Why the NBN Means Foxtel And Austar Shouldn’t Merge

Why the NBN Means Foxtel And Austar Shouldn’t Merge

In practical terms, pay TV seems simple in Australia: you get Foxtel if you live in a big city, Austar if you live in a rural area, and essentially the same channels on offer through either service. Despite that, the ACCC doesn’t seem too keen on letting Foxtel pursue its plan to take over Austar — and the NBN plays a key role.

Picture by Stephen Dann

Foxtel announced its plans to merge with Austar on May 26, and the main terms of the deal were thrashed out by July 11. However, the deal can’t go ahead unless the ACCC approves it, and the ACCC won’t approve it if it feels that competition will be lessened. A statement of issues issued by the regulator today says that it has formed a view that competition will be reduced and that the deal shouldn’t be approved, but it wants more information before making a final decision.

There is only one area of Australia where both companies actually sell services in direct competition: the Gold Coast. That’s enough, however, for it to be considered a competitive issue under ACCC rules.

The bigger picture issue, though, is that the eventual introduction of the National Broadband Network (NBN) will provide a new mechanism through which pay TV services can be delivered. At that point, Austar could easily expand into urban markets without needing to build its own cabling, and Foxtel could sell to rural consumers without needing satellite access. That would provide a potential source of competition — but that won’t happen if the two companies merge.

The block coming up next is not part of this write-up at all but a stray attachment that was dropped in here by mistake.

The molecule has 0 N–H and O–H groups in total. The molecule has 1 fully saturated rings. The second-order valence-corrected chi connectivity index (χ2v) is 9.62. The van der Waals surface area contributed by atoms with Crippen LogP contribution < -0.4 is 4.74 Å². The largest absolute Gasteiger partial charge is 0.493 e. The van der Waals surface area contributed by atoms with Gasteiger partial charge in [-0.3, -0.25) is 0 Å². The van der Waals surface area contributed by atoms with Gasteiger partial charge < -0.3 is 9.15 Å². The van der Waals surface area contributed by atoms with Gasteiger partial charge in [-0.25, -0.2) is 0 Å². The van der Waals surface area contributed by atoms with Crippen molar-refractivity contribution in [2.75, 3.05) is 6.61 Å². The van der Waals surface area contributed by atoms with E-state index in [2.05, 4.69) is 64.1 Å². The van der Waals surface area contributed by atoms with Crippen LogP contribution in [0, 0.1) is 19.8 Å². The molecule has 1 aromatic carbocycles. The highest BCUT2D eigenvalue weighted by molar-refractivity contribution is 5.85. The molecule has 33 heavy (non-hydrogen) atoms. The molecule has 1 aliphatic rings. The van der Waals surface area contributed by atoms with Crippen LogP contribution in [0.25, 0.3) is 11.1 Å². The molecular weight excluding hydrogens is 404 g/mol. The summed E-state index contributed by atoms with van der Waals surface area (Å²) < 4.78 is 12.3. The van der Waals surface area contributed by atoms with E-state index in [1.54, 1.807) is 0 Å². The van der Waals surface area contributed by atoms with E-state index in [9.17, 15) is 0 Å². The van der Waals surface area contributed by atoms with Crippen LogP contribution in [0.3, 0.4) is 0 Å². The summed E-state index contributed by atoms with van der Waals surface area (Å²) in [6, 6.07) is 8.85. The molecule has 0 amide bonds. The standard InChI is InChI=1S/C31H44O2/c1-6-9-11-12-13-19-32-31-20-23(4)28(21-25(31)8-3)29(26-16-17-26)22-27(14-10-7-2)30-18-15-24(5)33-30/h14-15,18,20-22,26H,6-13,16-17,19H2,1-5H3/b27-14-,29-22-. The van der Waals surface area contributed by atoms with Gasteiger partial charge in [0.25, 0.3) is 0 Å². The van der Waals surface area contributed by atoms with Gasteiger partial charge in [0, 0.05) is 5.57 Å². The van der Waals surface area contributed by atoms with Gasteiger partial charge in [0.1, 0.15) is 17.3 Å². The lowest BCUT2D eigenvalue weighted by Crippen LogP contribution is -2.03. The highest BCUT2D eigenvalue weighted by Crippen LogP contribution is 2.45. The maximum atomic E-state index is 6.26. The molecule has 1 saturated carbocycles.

The ACCC makes that very clear in the statement of issues it put out today:

FOXTEL and Austar are the only significant providers of subscription television services in Australia. The proposed merger would therefore effectively create a near monopoly subscription television provider across Australia. In the absence of the proposed acquisition, and in particular following the rollout of the NBN, the ACCC considers it likely that industry changes will substantially increase the ability and incentive for FOXTEL and Austar to compete with one another outside of their existing distribution regions. The proposed acquisition would prevent any such competition from occurring.

Another obvious source of competition would be from online IPTV services such as FetchTV, as well as Internet-delivered entertainment. However, the ACCC argues that so far it hasn’t seen much evidence that these directly compete with pay TV:

On the information available to date, there appears to be limited substitution between subscription television services and other audio visual content delivery services such as mobile TV, YouTube and AppleTV/iTunes.

We know that amongst Lifehacker readers, the overwhelming reason for having pay TV in the first place is to access sport — a live event which can’t easily be shared via torrent and which commercial networks often treat dismissively. But there’s also the argument that a more flexible range of options, such as per-channel subscriptions, would appeal to cash-conscious viewers.